Sometimes a book draws you and you don’t know why, until you read it. This book is one of those for me. The Power to Heal, by Francis MacNutt, o.p. has re-ignited my interest in healing prayer and was written in 1975 from his own experience of more than 10 years in healing ministry through the Catholic charismatic renewal.
p. 32- 33: …’I have found that my ability to help the sick has greatly increased by recognizing that –
1) There is a time element in most healing. Even in healings that seems instant there is at least a period of minutes in which the change takes place.
2) There is also an element of more or less power, more or less authority in me, since I am not God, but only share in his life, so that the effect of my prayer on the sickness may not completely dispel the sickness and bring in the wholeness of life. (I am a “wounded healer.”)
3) In consequence, many of the people I pray with are not completely healed but are improved.
These understandings result in the following changes in my ministry of healing:
1) I must get out of the habit of thinking of all people in categorical terms as healed by prayer or not healed by prayer. I should rejoice if many – or even some – of the people I pray for experience some of God’s healing power and are improved in health.
2) I want to grow closer in union with Jesus Christ, so that more of his life, his wisdom, his authority and his healing power will work through me to heal others. But this, too, is a process and takes time. While not being complacent, I shall be patient, knowing that growth is an organic process.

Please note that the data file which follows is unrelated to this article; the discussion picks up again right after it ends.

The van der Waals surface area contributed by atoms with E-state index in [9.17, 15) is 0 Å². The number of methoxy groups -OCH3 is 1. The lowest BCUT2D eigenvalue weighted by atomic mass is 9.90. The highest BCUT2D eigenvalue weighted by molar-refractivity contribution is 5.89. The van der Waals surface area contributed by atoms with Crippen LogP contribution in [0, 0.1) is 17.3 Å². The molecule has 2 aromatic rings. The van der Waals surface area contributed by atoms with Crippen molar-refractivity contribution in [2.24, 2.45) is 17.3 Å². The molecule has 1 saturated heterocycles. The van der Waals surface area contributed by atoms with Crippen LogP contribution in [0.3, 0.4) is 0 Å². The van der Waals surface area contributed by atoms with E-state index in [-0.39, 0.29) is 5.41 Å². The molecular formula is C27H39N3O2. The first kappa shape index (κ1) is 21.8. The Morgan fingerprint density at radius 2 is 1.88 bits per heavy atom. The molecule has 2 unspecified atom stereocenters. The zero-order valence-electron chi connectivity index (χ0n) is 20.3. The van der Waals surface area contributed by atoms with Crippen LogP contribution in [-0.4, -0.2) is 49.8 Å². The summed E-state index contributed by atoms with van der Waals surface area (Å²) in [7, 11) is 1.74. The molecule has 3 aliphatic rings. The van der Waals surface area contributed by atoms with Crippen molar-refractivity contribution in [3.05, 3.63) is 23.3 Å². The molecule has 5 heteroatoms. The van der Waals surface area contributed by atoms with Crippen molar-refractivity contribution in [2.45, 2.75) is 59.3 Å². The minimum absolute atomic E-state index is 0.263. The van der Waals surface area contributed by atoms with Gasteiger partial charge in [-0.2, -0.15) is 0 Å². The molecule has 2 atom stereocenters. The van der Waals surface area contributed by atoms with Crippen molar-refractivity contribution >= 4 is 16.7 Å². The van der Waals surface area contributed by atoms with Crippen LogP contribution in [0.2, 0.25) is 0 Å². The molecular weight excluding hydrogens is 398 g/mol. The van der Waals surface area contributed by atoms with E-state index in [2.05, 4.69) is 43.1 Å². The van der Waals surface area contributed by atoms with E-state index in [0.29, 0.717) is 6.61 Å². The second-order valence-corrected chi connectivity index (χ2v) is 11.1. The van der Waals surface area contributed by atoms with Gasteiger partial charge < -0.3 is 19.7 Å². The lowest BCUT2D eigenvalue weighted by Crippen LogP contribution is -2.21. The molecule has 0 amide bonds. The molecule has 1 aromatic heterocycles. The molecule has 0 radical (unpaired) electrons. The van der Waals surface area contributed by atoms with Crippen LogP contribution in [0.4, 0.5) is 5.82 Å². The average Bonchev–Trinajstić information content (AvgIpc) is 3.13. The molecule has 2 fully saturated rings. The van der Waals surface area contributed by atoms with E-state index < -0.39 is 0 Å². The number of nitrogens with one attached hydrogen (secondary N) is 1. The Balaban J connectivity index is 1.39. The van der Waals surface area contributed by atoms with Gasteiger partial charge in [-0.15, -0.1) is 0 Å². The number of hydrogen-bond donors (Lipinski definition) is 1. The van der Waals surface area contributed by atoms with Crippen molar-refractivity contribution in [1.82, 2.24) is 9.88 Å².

3) I will learn to be patient with myself and with the sick, knowing that more time is often what we need to complete the healing.
I have also been encouraged by his insights into different degrees and levels of healing, from natural forces for healing released in prayer (e.g. the power of suggestion, the healing in human touch); through spiritual and emotional healing which can then impact on physical healing; through the natural recuperative forces of the body, sped up by prayer, sometimes to an obviously supernatural level (e.g. watching a tumour disappear); to a creative act of God, a miracle in the truest sense of the word (e.g. creation of a new limb where one was missing).
The whole book has been thought-provoking and inspirational – one I am sure I will keep returning to over time.